# Converse Of Intermediate Value Theorem

A function $f: [a,b] \to \mathbb{R}$ is said to have the **intermediate value property** (IVP) if, for all $x\in \Big[\min\big(f(a), f(b)\big), ~\max\big(f(a), f(b)\big)\Big],$ there exists $c\in [a,b]$ such that $f(c) = x$. In other words, $f$ has the IVP if it attains every value between $f(a)$ and $f(b)$ at some point in the interval $[a,b]$.

The intermediate value theorem states that if $f$ is continuous, then $f$ has the IVP. This fact leads to the question of whether or not there exist noncontinuous functions that have the IVP. How could one exhibit such a function? This article will settle the question by constructing a collection of noncontinuous functions $\mathbb{R} \to \mathbb{R}$ that have the IVP.

#### Contents

## Part 1: Defining Strongly Surjective Functions

Let $f: \mathbb{R} \to \mathbb{R}$ be a function. One calls $f$

strongly surjectiveif for any interval $[a,b] \subset \mathbb{R}$, the image of this interval under $f$ is $\mathbb{R}$. In symbols, $f([a,b]) = \mathbb{R}$. $_\square$

Any strongly surjective function certainly satisfies the IVP on any subinterval of the real line. Thus, it suffices to construct a strongly surjective function. These functions are always, by the following argument, *not continuous* at any point in $\mathbb{R}$.

Let $f: \mathbb{R} \to \mathbb{R}$ be a strongly surjective function. Suppose $f$ is continuous at $x\in \mathbb{R}$. By the epsilon-delta formulation of continuity, this means that for any $\epsilon > 0$, there exists $\delta > 0$ such that $y \in (x-\delta, x+\delta)$ implies $f(y) \in (f(x) - \epsilon, f(x) + \epsilon)$. But by strong surjectivity, $(f(x) - \epsilon, f(x) + \epsilon) \supset f((x-\delta, x+\delta)) \supset f([x-\delta/2, x+\delta/2]) = \mathbb{R}.$ This is impossible unless $\epsilon = \infty$, which is absurd, as $\epsilon$ is a finite real number. By contradiction, we conclude $f$ is not continuous at $x$. $_\square$

## Part 2: Defining $\mathbb{R}/\mathbb{Q}$

In modular arithmetic, two integers $x$ and $y$ are considered to be equivalent modulo $n$ if $x$ and $y$ give the same remainder upon division by $n$. This is the same as requiring $x-y$ is a multiple of $n$. If $n\mathbb{Z}$ denotes the set of multiples of $n$, then this may be again reformulated as the condition that $x-y\in n\mathbb{Z}$.

One can do something similar in a more general setting. Let $S$ be an ideal of $\mathbb{R}$. Declare $x, y \in \mathbb{R}$ to be *equivalent* if $x-y\in S$. This is an equivalence relation, and the set of equivalence classes obtained in this way is denoted $\mathbb{R}/S$.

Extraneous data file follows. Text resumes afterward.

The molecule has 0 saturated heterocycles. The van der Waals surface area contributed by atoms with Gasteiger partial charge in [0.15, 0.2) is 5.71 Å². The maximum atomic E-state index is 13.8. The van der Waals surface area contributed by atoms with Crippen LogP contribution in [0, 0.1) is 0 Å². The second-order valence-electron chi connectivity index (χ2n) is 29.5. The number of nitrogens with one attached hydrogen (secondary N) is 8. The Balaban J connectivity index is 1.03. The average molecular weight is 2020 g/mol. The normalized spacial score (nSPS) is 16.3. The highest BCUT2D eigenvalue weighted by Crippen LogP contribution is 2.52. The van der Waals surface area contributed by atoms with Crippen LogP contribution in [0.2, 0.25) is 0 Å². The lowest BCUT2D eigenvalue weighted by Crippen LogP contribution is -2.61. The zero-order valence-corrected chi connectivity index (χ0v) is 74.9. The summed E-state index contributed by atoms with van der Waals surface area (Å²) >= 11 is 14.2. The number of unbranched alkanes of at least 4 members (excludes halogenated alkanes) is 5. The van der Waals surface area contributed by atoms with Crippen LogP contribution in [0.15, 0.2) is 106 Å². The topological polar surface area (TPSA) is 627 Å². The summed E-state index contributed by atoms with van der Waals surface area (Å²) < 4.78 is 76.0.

If $S = \mathbb{Q}$, then one obtains the set $\mathbb{R}/\mathbb{Q}$. This set comes equipped with a natural surjective map $p: \mathbb{R} \to \mathbb{R}/\mathbb{Q}$ which sends each real number to its equivalence class in $\mathbb{R}/\mathbb{Q}$. In fact, $p$ has a property stronger than surjectivity; in fact $p(I) = \mathbb{R}/\mathbb{Q}$ for any interval $I \subset \mathbb{R}$.

Let $I = [a,b]$ (if $I$ is not a closed interval, replace it with a closed subinterval of itself). For any $x\in \mathbb{R}$, let $q$ be a rational number such that $a-x \le q \le b-x$. Then $x+q \in [a,b]$ and $p(x+q) = p(x)$, so any element of $\mathbb{R}/\mathbb{Q}$ is mapped to by some number in $[a,b]$. $_\square$

## Part 3: Constructing Strongly Surjective Functions

Since the projection $p: \mathbb{R} \to \mathbb{R}/\mathbb{Q}$ is surjective when restricted to any subinterval of $\mathbb{R}$, to construct a strongly surjective function, it would suffice to compose $p$ with a surjection $g: \mathbb{R}/\mathbb{Q} \to \mathbb{R}$. Does such a surjection exist?

For a set $S$, denote by $|S|$ its cardinal number. By Lagrange's theorem, one knows $|\mathbb{R}| = |\mathbb{Q}| \cdot |\mathbb{R}/\mathbb{Q}| = \max( |\mathbb{Q}| , |\mathbb{R}/\mathbb{Q}|).$ There is an injection $\mathbb{N} \to \mathbb{R}/\mathbb{Q}$ given by $n \mapsto \{\text{equivalence class of } n \pi\}$. Thus, it follows that $|\mathbb{R}/\mathbb{Q}| \ge |\mathbb{N}| = |\mathbb{Q}|$, and hence $|\mathbb{R}| = | \mathbb{R}/\mathbb{Q}|$. Let $g: \mathbb{R}/\mathbb{Q} \to \mathbb{R}$ be a bijection.

Then, $g\circ p: \mathbb{R} \to \mathbb{R}$ is a strongly surjective function. In fact, since this will hold for any bijection $g$, the construction yields a family of strongly surjective functions, one for each such bijection.

**Cite as:**Converse Of Intermediate Value Theorem.

*Brilliant.org*. Retrieved from https://brilliant.org/wiki/converse-of-intermediate-value-theorem/